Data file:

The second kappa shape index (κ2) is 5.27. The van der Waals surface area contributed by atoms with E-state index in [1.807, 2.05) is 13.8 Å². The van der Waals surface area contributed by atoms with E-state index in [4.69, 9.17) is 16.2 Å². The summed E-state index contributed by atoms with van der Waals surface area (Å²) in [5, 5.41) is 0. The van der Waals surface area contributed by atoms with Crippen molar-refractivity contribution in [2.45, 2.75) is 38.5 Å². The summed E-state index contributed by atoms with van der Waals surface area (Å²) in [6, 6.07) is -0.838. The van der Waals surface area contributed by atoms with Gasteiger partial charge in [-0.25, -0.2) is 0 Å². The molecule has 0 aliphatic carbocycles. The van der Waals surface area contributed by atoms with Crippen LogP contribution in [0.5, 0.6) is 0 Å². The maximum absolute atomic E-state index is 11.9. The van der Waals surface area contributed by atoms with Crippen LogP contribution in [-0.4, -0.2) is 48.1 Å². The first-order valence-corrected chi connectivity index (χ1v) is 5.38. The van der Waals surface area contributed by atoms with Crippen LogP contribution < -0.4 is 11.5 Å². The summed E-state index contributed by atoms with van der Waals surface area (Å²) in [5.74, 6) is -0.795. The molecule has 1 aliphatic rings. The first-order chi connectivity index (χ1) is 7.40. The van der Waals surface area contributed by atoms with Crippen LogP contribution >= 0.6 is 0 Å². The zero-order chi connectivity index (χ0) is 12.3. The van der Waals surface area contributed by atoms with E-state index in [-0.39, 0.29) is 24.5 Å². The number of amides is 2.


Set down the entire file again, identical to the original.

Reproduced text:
The second kappa shape index (κ2) is 5.27. The van der Waals surface area contributed by atoms with E-state index in [1.807, 2.05) is 13.8 Å². The van der Waals surface area contributed by atoms with E-state index in [4.69, 9.17) is 16.2 Å². The summed E-state index contributed by atoms with van der Waals surface area (Å²) in [5, 5.41) is 0. The van der Waals surface area contributed by atoms with Crippen molar-refractivity contribution in [2.45, 2.75) is 38.5 Å². The summed E-state index contributed by atoms with van der Waals surface area (Å²) in [6, 6.07) is -0.838. The van der Waals surface area contributed by atoms with Gasteiger partial charge in [-0.25, -0.2) is 0 Å². The molecule has 0 aliphatic carbocycles. The van der Waals surface area contributed by atoms with Crippen LogP contribution in [0.5, 0.6) is 0 Å². The maximum absolute atomic E-state index is 11.9. The van der Waals surface area contributed by atoms with Crippen LogP contribution in [-0.4, -0.2) is 48.1 Å². The first-order valence-corrected chi connectivity index (χ1v) is 5.38. The van der Waals surface area contributed by atoms with Crippen LogP contribution < -0.4 is 11.5 Å². The summed E-state index contributed by atoms with van der Waals surface area (Å²) in [5.74, 6) is -0.795. The molecule has 1 aliphatic rings. The first-order chi connectivity index (χ1) is 7.40. The van der Waals surface area contributed by atoms with Crippen LogP contribution >= 0.6 is 0 Å². The zero-order chi connectivity index (χ0) is 12.3. The van der Waals surface area contributed by atoms with E-state index in [-0.39, 0.29) is 24.5 Å². The number of amides is 2.